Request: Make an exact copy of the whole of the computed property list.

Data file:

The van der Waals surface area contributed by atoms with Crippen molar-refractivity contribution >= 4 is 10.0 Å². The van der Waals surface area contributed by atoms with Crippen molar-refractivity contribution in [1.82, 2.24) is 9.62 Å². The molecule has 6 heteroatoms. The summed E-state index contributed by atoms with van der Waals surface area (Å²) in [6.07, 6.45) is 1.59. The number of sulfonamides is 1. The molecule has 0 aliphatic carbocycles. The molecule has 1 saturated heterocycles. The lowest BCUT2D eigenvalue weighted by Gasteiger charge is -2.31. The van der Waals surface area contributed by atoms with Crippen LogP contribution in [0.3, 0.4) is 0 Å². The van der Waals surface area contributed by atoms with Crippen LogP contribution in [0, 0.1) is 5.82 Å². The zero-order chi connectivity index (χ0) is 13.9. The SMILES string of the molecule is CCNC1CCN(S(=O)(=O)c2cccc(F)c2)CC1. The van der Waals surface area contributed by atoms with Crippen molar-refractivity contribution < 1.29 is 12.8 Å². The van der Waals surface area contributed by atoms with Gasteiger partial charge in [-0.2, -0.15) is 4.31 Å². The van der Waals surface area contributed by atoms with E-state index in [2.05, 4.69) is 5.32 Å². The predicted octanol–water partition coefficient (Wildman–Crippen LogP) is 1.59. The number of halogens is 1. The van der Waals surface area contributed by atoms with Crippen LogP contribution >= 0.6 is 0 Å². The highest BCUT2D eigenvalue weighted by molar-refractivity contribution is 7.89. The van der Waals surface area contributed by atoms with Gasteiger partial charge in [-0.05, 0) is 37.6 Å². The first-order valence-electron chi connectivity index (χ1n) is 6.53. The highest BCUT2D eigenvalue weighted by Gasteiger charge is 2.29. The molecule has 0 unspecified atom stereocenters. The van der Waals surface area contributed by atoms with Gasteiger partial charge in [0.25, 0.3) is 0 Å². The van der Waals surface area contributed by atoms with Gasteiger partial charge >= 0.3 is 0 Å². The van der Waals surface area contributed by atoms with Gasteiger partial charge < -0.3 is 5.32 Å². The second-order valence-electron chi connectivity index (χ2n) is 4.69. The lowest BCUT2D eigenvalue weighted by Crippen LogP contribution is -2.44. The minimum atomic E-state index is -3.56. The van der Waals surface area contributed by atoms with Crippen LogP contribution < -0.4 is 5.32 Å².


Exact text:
The van der Waals surface area contributed by atoms with Crippen molar-refractivity contribution >= 4 is 10.0 Å². The van der Waals surface area contributed by atoms with Crippen molar-refractivity contribution in [1.82, 2.24) is 9.62 Å². The molecule has 6 heteroatoms. The summed E-state index contributed by atoms with van der Waals surface area (Å²) in [6.07, 6.45) is 1.59. The number of sulfonamides is 1. The molecule has 0 aliphatic carbocycles. The molecule has 1 saturated heterocycles. The lowest BCUT2D eigenvalue weighted by Gasteiger charge is -2.31. The van der Waals surface area contributed by atoms with Crippen LogP contribution in [0.3, 0.4) is 0 Å². The van der Waals surface area contributed by atoms with Crippen LogP contribution in [0, 0.1) is 5.82 Å². The zero-order chi connectivity index (χ0) is 13.9. The SMILES string of the molecule is CCNC1CCN(S(=O)(=O)c2cccc(F)c2)CC1. The van der Waals surface area contributed by atoms with Crippen molar-refractivity contribution < 1.29 is 12.8 Å². The van der Waals surface area contributed by atoms with Gasteiger partial charge in [-0.2, -0.15) is 4.31 Å². The van der Waals surface area contributed by atoms with E-state index in [2.05, 4.69) is 5.32 Å². The predicted octanol–water partition coefficient (Wildman–Crippen LogP) is 1.59. The number of halogens is 1. The van der Waals surface area contributed by atoms with Crippen LogP contribution >= 0.6 is 0 Å². The highest BCUT2D eigenvalue weighted by molar-refractivity contribution is 7.89. The van der Waals surface area contributed by atoms with Gasteiger partial charge in [-0.05, 0) is 37.6 Å². The first-order valence-electron chi connectivity index (χ1n) is 6.53. The highest BCUT2D eigenvalue weighted by Gasteiger charge is 2.29. The molecule has 0 unspecified atom stereocenters. The van der Waals surface area contributed by atoms with Gasteiger partial charge in [0.25, 0.3) is 0 Å². The van der Waals surface area contributed by atoms with Gasteiger partial charge >= 0.3 is 0 Å². The van der Waals surface area contributed by atoms with Gasteiger partial charge < -0.3 is 5.32 Å². The second-order valence-electron chi connectivity index (χ2n) is 4.69. The lowest BCUT2D eigenvalue weighted by Crippen LogP contribution is -2.44. The minimum atomic E-state index is -3.56. The van der Waals surface area contributed by atoms with Crippen LogP contribution < -0.4 is 5.32 Å².